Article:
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Your Company’s IT Resources are a Mine for Hackers

Blockchain technology was invented in early 2009 to support bitcoin, a new digital currency with a clear objective: make transactions without the need for traditional intermediaries. Invented by the enigmatic Satoshi Nakamoto, bitcoin kicked off the cryptocurrency boom. But as society’s interest in cryptocurrencies has grown, so has criminal interest, creating headaches for companies’ security departments.

The rise of cryptojacking

Mining cryptocurrency is necessary for the system to work. Mining consists of a series of computations performed to process transactions made on blockchains. It creates new cryptocurrency and confirms transactions along the blockchain network. To create more cryptocoins, it is necessary to mine them. Without mining, the system would collapse.

Many users themselves have begun mining cryptocurrencies as a way to make money. Miners perform mathematical operations to verify transactions, and to do so, they use special software. Therefore, for mining to be lucrative, it is necessary to have a great deal of computational power. To make money from mining, cybercriminals are turning to cryptojacking.

Cryptojacking consists of the unauthorized use of a user’s devices to mine cryptocurrency. Basically, attackers make use of malware to hijack computers, tablets or smartphones, for example, and use them to covertly mine cryptocurrency. The user will probably note some lag in their device, but won’t be aware that it’s due to an attack attemping to mine cryptocurrency. One of the most common techniques consists in taking control of the victim’s CPU or GPU from a website infected with malware to mine cryptocurrency, such as what happened recently with YouTube. In this case, the advertising agency DoubleClick was victim of an attack that hid a Coinhive cryptojacking script in the code of YouTube advertisements. Coinhive is the most commonly used script to carry out these types of attacks. A study by security researcher Troy Mursch detected 50,000 new infected websites with cryptojacking scripts, with 80% of them using Coinhive.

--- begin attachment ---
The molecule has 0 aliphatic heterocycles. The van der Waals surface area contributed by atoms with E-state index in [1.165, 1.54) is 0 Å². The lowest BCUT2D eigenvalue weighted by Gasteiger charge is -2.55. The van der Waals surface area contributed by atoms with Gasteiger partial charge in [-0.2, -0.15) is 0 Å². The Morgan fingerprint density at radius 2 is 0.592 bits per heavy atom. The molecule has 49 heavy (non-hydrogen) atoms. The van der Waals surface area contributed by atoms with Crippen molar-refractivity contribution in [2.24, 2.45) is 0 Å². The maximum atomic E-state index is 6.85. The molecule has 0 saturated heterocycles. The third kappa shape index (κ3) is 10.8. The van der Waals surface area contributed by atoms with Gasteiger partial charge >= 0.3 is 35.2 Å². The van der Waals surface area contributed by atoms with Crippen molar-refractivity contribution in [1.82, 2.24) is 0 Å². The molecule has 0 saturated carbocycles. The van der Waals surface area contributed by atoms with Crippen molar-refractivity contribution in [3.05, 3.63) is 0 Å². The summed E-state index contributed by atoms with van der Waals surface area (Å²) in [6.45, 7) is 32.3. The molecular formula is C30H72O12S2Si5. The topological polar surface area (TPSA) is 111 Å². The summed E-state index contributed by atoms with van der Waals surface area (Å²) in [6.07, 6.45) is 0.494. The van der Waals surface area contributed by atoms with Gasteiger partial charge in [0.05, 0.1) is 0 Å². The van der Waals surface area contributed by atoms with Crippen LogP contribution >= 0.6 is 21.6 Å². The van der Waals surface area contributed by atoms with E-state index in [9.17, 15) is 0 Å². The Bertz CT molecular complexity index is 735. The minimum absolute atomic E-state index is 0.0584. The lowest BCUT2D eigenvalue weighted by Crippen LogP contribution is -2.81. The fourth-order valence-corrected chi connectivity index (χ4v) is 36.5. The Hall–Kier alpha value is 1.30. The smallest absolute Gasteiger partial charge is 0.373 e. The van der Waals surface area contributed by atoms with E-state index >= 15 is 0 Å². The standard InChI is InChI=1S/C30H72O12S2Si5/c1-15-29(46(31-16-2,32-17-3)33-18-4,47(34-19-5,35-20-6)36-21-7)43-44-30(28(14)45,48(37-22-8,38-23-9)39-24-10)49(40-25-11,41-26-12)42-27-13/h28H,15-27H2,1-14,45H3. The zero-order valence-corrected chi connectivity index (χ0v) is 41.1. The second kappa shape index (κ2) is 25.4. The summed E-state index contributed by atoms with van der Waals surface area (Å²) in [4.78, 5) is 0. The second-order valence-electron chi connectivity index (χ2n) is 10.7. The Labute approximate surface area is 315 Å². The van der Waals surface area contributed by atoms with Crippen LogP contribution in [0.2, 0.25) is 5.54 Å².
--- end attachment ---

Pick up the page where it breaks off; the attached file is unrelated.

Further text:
Another attack technique consists in using Microsoft Word’s online video function, which allows users to insert videos in documents without the need to embed them. In this case, attackers take advantage of this feature to insert malicious scripts and to covertly take control of the power of the victim’s CPU.

Background theft

Cryptocurrency has become the gold of the 21st century. As a result, we are set to see more attacks attempting to mine cryptocurrency. Now that IT teams and state security forces have their eye on ransomware attacks, cybercriminals are opting for more secure methods to make a buck and have begun stealing IT resources to mine.

The difficulty in detecting this type of attack is making it one of cybercriminals’ preferred methods to illegally line their pockets. These attacks are also becoming increasingly sophisticated in order to affect the greatest number of devices possible. The more computational power they steal, the faster they can mine. This is giving rise to attackers fighting each other over CPU resources. Cybercriminals are including a mechanism in their code to detect competing miners and eliminate them in order to take complete control over the CPU’s resources.

That’s why companies are becoming the prime objective of attackers in 2018. If they get access to a corporate network, they have an enormous amount of resources available to them.

How can a company protect itself from cryptojackers?

These attacks have serious consequences for businesses. The most evident consequence comes from stealing CPU cycles which can slow down systems and networks, putting business and the general system availability at risk. Furthermore, once a company has been attacked, it is likely that a lot of time, money and effort will be required to get rid of and correct the problem. Intensive cryptocurrency mining can also have financial repercussions for a company, as electricity bills can be quite a bit higher due to the high energy demand.

Additionally, these attacks can wreak havoc on corporate devices. If mining is performed over a prolonged period of time, devices and their batteries can experience extreme overheating which can the devices.